The French newspaper Le Monde has brought investigation on Lafarge, a cement company, to have had arrangements with the IS and other armed groups in order to maintain its production plant operations in Jalabiya.

It is not just about Syria. It is about businessmen – name them entrepreneurs, bankers, state executives, mercenaries, they are after war profiteering.

Oil is after all the best example of why the wars should go on? Libya is the example. Colonel Muammar Gaddafi had inherited one of the poorest nations in Africa in 1967. Before his assassination, he had transformed Libya into one of Africa’s richest nation and an important economic powerhouse in the Northern Africa. The country witnessed the highest Human Development Index, the lowest infant mortality and the highest life expectancy in all of Africa with provision of effective free health and education services to all citizens.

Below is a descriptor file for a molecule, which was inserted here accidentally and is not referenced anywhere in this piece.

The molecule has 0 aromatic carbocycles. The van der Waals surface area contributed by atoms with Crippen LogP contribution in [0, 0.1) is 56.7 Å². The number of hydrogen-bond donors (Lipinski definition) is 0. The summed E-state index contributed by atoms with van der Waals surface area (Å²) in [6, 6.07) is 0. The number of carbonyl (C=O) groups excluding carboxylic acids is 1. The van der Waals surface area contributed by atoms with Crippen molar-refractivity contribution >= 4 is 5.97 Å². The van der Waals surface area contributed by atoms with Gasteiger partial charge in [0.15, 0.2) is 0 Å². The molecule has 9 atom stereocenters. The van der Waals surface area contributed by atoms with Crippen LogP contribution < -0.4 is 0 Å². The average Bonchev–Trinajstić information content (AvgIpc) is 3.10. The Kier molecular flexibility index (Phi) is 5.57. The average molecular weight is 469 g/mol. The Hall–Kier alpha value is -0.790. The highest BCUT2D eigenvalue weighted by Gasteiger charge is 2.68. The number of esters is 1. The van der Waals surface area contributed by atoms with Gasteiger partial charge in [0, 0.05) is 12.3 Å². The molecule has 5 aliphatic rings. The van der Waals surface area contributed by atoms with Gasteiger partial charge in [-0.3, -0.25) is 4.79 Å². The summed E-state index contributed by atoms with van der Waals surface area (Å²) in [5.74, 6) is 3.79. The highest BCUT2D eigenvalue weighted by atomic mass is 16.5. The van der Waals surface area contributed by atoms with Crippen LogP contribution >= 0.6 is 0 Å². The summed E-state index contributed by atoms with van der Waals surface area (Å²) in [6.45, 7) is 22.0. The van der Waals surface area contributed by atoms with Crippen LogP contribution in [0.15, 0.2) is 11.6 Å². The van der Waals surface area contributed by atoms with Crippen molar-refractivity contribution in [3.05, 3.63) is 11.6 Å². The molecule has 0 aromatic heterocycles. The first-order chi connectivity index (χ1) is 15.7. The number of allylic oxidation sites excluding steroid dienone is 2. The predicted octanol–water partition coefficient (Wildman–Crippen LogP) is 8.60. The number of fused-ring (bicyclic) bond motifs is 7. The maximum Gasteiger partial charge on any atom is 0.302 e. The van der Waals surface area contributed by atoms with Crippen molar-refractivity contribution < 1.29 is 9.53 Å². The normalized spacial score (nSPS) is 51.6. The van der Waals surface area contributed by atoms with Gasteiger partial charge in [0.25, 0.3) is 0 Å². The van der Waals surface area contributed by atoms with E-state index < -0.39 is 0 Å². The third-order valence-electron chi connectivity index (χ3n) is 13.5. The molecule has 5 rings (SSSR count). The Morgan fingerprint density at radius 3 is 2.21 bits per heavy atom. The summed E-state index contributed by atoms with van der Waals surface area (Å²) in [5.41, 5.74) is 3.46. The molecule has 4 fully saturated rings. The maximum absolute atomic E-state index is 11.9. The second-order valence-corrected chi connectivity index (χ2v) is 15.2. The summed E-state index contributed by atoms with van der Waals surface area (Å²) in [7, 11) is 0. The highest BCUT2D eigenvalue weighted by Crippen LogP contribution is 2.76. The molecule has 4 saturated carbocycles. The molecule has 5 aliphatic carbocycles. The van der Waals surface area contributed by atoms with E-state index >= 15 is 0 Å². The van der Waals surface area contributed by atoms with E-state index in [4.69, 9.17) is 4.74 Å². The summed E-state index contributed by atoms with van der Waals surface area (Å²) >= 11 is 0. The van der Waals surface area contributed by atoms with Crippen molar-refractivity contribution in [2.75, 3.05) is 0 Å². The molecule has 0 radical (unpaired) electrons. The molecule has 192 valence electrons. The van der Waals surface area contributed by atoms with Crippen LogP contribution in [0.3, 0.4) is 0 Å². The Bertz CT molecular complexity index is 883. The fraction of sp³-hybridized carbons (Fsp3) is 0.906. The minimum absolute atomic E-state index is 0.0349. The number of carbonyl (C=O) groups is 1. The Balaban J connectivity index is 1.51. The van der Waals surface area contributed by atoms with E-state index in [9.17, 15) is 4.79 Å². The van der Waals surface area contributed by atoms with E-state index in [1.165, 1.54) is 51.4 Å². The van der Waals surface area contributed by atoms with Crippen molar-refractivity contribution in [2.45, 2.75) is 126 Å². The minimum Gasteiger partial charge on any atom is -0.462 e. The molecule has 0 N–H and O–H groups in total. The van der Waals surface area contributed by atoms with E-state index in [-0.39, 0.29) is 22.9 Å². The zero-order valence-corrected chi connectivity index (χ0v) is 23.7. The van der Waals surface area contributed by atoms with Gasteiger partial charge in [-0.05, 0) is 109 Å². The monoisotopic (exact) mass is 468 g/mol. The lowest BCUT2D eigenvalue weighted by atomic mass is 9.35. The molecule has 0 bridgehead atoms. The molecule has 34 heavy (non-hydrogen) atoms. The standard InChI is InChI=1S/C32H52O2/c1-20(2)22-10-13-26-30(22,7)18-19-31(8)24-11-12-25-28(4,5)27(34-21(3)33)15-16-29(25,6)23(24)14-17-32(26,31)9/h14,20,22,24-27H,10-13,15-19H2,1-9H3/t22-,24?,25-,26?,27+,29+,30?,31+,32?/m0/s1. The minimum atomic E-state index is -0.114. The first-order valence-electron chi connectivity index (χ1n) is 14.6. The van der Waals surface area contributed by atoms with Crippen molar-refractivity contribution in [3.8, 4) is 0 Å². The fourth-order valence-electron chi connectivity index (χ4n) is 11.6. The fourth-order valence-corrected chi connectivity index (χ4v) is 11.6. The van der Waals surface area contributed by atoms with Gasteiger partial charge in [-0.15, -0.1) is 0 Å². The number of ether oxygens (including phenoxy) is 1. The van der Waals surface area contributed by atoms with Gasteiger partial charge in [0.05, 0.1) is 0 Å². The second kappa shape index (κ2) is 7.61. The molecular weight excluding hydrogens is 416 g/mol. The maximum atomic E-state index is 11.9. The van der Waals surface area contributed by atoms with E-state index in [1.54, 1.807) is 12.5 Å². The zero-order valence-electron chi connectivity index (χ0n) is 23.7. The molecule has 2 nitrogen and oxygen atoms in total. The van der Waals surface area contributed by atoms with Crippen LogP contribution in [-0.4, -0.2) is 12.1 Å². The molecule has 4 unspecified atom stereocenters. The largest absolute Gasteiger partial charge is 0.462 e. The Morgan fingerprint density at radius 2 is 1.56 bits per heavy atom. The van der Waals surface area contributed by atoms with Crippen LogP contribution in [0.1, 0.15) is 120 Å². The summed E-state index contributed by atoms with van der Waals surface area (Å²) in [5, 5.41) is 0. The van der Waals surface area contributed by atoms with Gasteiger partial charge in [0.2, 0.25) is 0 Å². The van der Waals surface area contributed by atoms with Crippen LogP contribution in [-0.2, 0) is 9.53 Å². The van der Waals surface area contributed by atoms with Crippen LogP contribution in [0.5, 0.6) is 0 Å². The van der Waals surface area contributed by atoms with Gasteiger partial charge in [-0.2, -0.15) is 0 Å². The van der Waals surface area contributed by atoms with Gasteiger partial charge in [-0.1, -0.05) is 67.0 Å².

Rhetorically, Gaddafi committed an unpardonable crime: he had plans to nationalise Libyan oil, depriving Western oil conglomerates of profits. We all know what happened next. Rebels were armed and funded to create a rebellion against Gaddafi. Who armed and funded the rebels? A coalition of US-EU-Nato bombed blitz of 2011 destroyed hospitals, schools, and energy and water infrastructure. As a result, a once prosperous country has been reduced to rubble, while Nato forces proudly proclaimed their success in defending democracy, and in creating a ‘historic victory’ for the people of Libya against an evil dictator.